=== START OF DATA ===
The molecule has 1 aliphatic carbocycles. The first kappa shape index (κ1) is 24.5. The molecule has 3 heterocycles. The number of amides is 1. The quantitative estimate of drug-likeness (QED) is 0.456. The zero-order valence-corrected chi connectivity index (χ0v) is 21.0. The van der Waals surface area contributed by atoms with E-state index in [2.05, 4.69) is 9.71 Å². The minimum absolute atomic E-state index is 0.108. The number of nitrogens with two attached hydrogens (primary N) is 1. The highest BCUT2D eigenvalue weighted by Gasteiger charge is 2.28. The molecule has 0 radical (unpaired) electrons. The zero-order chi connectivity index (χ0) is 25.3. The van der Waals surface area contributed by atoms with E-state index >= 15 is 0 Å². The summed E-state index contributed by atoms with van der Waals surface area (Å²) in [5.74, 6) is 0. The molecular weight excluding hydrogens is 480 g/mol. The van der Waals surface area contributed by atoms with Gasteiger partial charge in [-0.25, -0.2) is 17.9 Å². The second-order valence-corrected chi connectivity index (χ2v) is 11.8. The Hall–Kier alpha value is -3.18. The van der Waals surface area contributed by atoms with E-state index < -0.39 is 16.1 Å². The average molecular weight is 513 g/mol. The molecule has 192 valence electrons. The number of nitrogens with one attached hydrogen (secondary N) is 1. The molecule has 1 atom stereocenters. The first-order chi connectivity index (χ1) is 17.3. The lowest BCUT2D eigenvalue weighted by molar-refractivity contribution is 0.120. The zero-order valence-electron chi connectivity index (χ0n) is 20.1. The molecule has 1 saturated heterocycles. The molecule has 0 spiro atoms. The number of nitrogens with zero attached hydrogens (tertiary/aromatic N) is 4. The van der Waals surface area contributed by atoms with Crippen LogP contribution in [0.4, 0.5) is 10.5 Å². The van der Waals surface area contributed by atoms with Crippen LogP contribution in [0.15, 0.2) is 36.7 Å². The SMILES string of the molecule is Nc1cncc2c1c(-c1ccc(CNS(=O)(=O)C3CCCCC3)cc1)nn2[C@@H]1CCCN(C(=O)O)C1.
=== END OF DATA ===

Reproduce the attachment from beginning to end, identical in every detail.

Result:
The molecule has 1 aliphatic carbocycles. The first kappa shape index (κ1) is 24.5. The molecule has 3 heterocycles. The number of amides is 1. The quantitative estimate of drug-likeness (QED) is 0.456. The zero-order valence-corrected chi connectivity index (χ0v) is 21.0. The van der Waals surface area contributed by atoms with E-state index in [2.05, 4.69) is 9.71 Å². The minimum absolute atomic E-state index is 0.108. The number of nitrogens with two attached hydrogens (primary N) is 1. The highest BCUT2D eigenvalue weighted by Gasteiger charge is 2.28. The molecule has 0 radical (unpaired) electrons. The zero-order chi connectivity index (χ0) is 25.3. The van der Waals surface area contributed by atoms with E-state index >= 15 is 0 Å². The summed E-state index contributed by atoms with van der Waals surface area (Å²) in [5.74, 6) is 0. The molecular weight excluding hydrogens is 480 g/mol. The van der Waals surface area contributed by atoms with Gasteiger partial charge in [-0.25, -0.2) is 17.9 Å². The second-order valence-corrected chi connectivity index (χ2v) is 11.8. The Hall–Kier alpha value is -3.18. The van der Waals surface area contributed by atoms with E-state index < -0.39 is 16.1 Å². The average molecular weight is 513 g/mol. The molecule has 192 valence electrons. The number of nitrogens with one attached hydrogen (secondary N) is 1. The molecule has 1 atom stereocenters. The first-order chi connectivity index (χ1) is 17.3. The lowest BCUT2D eigenvalue weighted by molar-refractivity contribution is 0.120. The zero-order valence-electron chi connectivity index (χ0n) is 20.1. The molecule has 1 saturated heterocycles. The molecule has 0 spiro atoms. The number of nitrogens with zero attached hydrogens (tertiary/aromatic N) is 4. The van der Waals surface area contributed by atoms with Crippen LogP contribution in [0.4, 0.5) is 10.5 Å². The van der Waals surface area contributed by atoms with Crippen LogP contribution in [0.15, 0.2) is 36.7 Å². The SMILES string of the molecule is Nc1cncc2c1c(-c1ccc(CNS(=O)(=O)C3CCCCC3)cc1)nn2[C@@H]1CCCN(C(=O)O)C1.